Jewish Journal


September 23, 2010

10 scary things teens won’t talk about with their parents


Vanessa Van Petten

Vanessa Van Petten

“You can come talk to me about anything.”

I heard this statement many times growing up. I would nod my head, murmur assent and then think of all the things I really couldn’t talk to my parents about because, at least in my mind, they were clueless. Today, I’m well aware that parents need to have a slew of awkward conversations on topics that teenagers inevitably will try to avoid — but which desperately need to be discussed. Parents these days know they have to have the sex talk, drug talk and cyber safety talk, but they should also approach their teens about these other important issues as well.

1. Teens love thinking of alternative ways to get drunk.

Pouring shots of vodka into lower eyelids and injecting gin are just two of the ways teens experiment with fast and alternative inebriation techniques to avoid alcohol breath and queasy stomachs. We often talk to our kids about not drinking, but we forget to talk to them about dangerous consumption of all kinds.

2. Teens think “I love you”means “Do as I say.”

When you say “I love you,” what do you really mean? Many teens think this phrase, which can be overused by praise-junkie or insecure parents, is actually a cover-up for “Do what I want.” As adults, it’s easy to fall into the trap of expressing love right after a punishment — to reassure our kids we are disciplining because we care. Unfortunately, this teaches them to fear love along with our reprimands.

3. Teens value quantities of friends over quality friends.

Teens are more proud of the number of friends they have on Facebook than the quality of their closest companions. Teaching teens to value quality over quantity is essential for building a system of support as they grow up — even in the digital age.

4. Teens value fame over happiness.

Compared to teens in the 1960s, today’s youth rank “fame” as the No. 1 desire for their future. Yet parents of those same fame-hungry teens falsely believe their children value happiness. The confusion stems from the belief many teens have that fame brings happiness — this is an often incorrect, even dangerous notion.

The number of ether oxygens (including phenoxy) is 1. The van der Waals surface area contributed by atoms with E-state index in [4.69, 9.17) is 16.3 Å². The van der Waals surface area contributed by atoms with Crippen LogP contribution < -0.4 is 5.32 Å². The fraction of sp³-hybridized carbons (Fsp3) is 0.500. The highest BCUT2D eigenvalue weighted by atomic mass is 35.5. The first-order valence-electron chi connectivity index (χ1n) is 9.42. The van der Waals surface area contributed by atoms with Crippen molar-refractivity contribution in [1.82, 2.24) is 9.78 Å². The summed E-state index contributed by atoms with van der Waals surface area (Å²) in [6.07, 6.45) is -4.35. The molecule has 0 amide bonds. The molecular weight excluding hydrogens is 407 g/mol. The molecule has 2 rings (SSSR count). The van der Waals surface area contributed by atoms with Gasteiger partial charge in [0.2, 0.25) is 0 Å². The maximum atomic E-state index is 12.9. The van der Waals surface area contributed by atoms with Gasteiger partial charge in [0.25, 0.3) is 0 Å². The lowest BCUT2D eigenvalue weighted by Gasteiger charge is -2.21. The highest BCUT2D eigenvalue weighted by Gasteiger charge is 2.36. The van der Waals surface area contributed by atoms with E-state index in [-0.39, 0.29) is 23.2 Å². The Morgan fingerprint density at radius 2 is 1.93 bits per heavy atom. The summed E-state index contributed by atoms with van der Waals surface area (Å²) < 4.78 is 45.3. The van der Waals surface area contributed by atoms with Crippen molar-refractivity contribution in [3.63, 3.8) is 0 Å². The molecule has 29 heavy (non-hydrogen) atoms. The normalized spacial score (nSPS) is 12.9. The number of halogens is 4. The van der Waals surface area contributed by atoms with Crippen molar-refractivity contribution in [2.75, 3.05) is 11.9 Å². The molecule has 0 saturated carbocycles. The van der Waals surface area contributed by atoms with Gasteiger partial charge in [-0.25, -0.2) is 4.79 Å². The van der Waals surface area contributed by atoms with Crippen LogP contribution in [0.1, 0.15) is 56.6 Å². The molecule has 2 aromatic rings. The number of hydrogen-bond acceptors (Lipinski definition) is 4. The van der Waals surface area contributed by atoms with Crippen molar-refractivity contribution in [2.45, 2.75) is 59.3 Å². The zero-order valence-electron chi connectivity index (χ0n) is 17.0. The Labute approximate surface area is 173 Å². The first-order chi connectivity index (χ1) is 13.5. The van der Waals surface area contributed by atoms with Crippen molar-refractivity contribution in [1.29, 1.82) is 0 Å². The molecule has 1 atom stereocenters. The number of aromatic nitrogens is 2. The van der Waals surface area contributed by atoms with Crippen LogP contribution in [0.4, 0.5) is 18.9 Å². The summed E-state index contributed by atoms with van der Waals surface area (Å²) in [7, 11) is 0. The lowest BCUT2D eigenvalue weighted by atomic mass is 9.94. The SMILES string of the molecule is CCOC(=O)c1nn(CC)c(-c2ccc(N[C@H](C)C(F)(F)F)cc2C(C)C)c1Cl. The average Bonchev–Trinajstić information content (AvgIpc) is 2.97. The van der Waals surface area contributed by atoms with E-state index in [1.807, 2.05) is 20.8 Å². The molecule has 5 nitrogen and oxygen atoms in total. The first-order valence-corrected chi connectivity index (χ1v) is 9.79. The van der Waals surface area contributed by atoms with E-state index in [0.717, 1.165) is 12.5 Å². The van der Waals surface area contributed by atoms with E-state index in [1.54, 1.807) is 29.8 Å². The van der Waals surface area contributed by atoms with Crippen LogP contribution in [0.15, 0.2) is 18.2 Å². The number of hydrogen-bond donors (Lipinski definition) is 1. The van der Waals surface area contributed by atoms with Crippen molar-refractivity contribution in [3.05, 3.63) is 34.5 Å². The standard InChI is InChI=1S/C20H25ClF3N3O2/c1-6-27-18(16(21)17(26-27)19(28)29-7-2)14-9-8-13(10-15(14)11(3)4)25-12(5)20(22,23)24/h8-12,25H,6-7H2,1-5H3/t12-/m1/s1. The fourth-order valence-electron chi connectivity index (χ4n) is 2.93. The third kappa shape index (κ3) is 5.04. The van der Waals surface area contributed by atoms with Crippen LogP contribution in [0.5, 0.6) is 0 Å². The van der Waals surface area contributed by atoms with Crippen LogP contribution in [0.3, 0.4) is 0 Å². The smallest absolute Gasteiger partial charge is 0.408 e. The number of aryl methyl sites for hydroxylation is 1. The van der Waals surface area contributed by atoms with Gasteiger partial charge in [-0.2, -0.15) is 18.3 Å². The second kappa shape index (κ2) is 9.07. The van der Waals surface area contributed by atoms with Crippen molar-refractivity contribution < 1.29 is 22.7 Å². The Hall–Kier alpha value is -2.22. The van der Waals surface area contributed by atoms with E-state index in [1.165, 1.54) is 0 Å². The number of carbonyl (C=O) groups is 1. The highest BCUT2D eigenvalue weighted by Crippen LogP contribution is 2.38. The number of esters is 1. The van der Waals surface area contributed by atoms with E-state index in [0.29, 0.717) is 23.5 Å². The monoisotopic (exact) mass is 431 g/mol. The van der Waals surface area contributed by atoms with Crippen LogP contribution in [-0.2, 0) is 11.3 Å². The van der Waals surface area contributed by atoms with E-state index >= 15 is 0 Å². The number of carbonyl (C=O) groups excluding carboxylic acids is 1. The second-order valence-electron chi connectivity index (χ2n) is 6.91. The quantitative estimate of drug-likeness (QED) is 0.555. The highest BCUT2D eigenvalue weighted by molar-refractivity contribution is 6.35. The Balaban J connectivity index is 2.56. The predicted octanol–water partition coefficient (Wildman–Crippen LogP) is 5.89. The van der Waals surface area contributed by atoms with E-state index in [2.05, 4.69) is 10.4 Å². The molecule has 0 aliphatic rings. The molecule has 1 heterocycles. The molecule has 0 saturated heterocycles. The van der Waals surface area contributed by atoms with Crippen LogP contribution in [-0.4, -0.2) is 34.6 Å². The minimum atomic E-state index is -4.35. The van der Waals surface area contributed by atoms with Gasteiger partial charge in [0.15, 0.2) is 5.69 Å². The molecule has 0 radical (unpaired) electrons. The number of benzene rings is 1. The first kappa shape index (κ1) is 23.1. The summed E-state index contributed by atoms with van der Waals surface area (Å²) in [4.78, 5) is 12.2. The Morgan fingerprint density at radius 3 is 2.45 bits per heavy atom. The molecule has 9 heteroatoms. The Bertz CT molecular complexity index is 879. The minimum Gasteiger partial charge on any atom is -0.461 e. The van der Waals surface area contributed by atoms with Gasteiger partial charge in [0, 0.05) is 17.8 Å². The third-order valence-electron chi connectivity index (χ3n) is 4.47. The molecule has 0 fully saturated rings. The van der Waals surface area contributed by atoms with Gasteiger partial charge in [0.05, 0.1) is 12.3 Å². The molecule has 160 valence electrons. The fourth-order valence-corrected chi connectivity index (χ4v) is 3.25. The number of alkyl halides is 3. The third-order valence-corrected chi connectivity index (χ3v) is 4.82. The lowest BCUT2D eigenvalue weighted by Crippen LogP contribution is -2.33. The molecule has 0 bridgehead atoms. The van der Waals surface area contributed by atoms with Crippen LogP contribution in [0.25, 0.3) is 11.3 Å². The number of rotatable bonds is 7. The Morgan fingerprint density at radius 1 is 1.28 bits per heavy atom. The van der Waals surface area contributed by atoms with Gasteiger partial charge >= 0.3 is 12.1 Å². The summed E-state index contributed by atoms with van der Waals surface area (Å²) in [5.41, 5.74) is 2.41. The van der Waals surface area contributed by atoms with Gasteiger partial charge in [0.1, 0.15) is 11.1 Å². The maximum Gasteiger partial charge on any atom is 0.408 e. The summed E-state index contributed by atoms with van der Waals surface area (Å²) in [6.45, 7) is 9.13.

5. Texting makes smothering cool.

Constant check-ins via text and Facebook have made obsessive relationships the norm. Parents may talk with their kids about “sexting” but often forget that cell phones are now acting as virtual leashes in relationships — restricting and smothering a teen’s independence and growth.

6. Disordered eating is trendy eating.

The rise of “pro-anorexia” social networks — Web sites where users encourage each other to binge, purge and starve, has transformed disordered eating into cool eating. Parents have learned to discuss eating disorders with teens but often neglect what has become an increasingly accepted precursor: disordered eating.

7. Password sharing is a friendship test.

Kids learn at an early age not to post personal information online or talk to strangers. But we forget to tell them not to share their passwords with friends. Password sharing among teens has become a new test of relationship depth. Password sharing has become the No. 1 cause of another scary trend — cyber-bullying. Make sure your kids don’t share their passwords.

8. Pot is a social unifier.

“I only get to hang out with the jocks when we are sharing a bong,” one 10th-grade drama kid told me. Marijuana, addressed by parents as dangerous and illegal, needs to also be discussed as social glue. Will your kids still say no even though pot smoking erases social cliques and makes them feel a part of the “in” crowd?

9. Oral sex is something“owed.”

Parents talk to their daughters about the dangers and seriousness of oral sex, yet they need to add a very important issue: oral sex is not owed. Many teen girls say that they feel they can say no to sex, but then have to “at least” give their partner something. That something is usually oral sex.

10. Teens think they are justified in cheating.

The increased pressure on teens today is an old issue. One of the side effects of this development is that students feel the difficulty of school gives them license to cheat. In addition, teens feel the only way they can get by is to “cheat like everyone else.” We talk to our kids about stress, but do we talk to them about how stress changes the way we act?

Although these issues are scary, I beg you not to simply run down this list with your teen. These problems are real and often under the surface. If you wait for teachable moments and bring them up authentically, it will encourage your teen to really talk to you about anything, and you might not be so clueless after all.

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